I am writing this today, the day after Tony Nicklinson died. I don’t know his family, but I do understand how brave they are. To see your loved one suffer is so very hard to bear. We knew that Mom’s struggle would be months, not years as in Tony’s case. Still, our family was exhausted by our efforts to maintain her dignity and comfort at all times.

Mom knew when it was her time to go. Of course, she knew she had terminal cancer and treatment had been withdrawn. Her metabolism was slowing down, she needed little food and only small sips of water. Her eyesight was almost gone. Her right arm badly affected by the tumours growing in her chest. We drew each other close and talked about everything. It was a warm summer, and her beautiful garden was just a few tantalising steps from her bed.

Mom declined any medication which would sedate her in her last days. She accepted medication to help her breathe easier, but she wouldn’t accept any increase in her pain medication. She didn’t need it, as her body slowly, quietly went to sleep.

On that last Saturday morning in August, the nurses came to the house to prepare Dad for Mom’s death. She was drifting in and out of consciousness, but when it was suggested that the morphine be increased she protested. Mom said her final good-byes and she died within an hour. Peaceful.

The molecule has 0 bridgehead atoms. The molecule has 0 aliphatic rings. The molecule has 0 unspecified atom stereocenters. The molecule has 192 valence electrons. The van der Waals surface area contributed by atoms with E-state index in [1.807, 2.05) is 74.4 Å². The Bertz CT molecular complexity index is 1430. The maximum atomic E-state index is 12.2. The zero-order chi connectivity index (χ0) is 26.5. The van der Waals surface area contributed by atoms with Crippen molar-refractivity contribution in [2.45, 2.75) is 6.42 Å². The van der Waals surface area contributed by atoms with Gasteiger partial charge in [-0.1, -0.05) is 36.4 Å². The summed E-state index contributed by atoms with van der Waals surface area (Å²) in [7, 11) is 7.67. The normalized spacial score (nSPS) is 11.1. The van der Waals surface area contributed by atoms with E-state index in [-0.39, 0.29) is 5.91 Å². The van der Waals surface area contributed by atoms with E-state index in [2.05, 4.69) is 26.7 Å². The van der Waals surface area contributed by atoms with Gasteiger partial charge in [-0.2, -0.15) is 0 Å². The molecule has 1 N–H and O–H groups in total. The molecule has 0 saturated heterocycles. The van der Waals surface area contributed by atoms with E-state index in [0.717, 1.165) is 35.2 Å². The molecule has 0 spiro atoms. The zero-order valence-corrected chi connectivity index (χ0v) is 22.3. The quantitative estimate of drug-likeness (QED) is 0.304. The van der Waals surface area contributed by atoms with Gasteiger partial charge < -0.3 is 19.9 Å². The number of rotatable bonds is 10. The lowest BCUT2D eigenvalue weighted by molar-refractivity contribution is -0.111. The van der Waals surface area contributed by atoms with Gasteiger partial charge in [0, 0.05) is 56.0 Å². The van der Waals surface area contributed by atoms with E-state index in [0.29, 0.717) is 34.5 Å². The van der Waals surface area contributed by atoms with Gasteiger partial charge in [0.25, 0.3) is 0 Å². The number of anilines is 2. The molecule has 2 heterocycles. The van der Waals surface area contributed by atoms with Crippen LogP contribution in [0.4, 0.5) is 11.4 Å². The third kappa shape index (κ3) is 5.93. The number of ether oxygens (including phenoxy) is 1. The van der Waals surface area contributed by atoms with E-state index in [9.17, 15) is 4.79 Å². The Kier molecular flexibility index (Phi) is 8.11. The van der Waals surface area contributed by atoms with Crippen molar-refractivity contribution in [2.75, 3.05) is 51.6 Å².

I have written about Mom’s determination to die at home, with as little intervention as possible. We had all prepared for her death, we had talked at length about her wishes. We had done all the practical things. We had said our good-byes and given Mom permission to die when she was ready. In her own mind, she knew that her struggle was over. Her body took over and in its own time, began to shut down, bit by bit, until there was nothing left.

For more information and support to talk about dying, see Dying Matters.

Living with Mom’s cancer

Follow @Shackleford_LB



I am a scientist and a blogger. I have a PhD in the genetics of cardiovascular risk. My Mom died of cancer last year. We learnt a lot and met some amazing people. I want to share with others how to live positively with cancer, and make choices in end-of-life care. My top tip: Ask the difficult questions.

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